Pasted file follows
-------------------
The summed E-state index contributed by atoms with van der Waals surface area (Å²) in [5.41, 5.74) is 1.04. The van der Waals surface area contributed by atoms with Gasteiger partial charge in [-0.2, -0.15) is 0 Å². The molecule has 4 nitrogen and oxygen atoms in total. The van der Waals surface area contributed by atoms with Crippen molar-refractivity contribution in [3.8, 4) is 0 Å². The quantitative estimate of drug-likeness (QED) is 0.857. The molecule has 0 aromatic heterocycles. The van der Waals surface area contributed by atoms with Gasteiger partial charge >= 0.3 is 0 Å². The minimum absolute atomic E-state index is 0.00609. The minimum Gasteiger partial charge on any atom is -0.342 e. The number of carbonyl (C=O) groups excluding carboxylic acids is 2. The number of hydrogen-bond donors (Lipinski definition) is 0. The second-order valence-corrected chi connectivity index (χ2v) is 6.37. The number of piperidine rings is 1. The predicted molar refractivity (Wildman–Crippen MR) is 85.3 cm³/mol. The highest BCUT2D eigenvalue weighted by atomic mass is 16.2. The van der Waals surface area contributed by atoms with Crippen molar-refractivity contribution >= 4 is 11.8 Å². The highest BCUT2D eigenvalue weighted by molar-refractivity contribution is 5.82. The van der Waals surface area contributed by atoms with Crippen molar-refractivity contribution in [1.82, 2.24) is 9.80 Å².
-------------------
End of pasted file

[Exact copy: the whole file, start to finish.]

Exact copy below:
The summed E-state index contributed by atoms with van der Waals surface area (Å²) in [5.41, 5.74) is 1.04. The van der Waals surface area contributed by atoms with Gasteiger partial charge in [-0.2, -0.15) is 0 Å². The molecule has 4 nitrogen and oxygen atoms in total. The van der Waals surface area contributed by atoms with Crippen molar-refractivity contribution in [3.8, 4) is 0 Å². The quantitative estimate of drug-likeness (QED) is 0.857. The molecule has 0 aromatic heterocycles. The van der Waals surface area contributed by atoms with Gasteiger partial charge >= 0.3 is 0 Å². The minimum absolute atomic E-state index is 0.00609. The minimum Gasteiger partial charge on any atom is -0.342 e. The number of carbonyl (C=O) groups excluding carboxylic acids is 2. The number of hydrogen-bond donors (Lipinski definition) is 0. The second-order valence-corrected chi connectivity index (χ2v) is 6.37. The number of piperidine rings is 1. The predicted molar refractivity (Wildman–Crippen MR) is 85.3 cm³/mol. The highest BCUT2D eigenvalue weighted by atomic mass is 16.2. The van der Waals surface area contributed by atoms with Crippen molar-refractivity contribution >= 4 is 11.8 Å². The highest BCUT2D eigenvalue weighted by molar-refractivity contribution is 5.82. The van der Waals surface area contributed by atoms with Crippen molar-refractivity contribution in [1.82, 2.24) is 9.80 Å².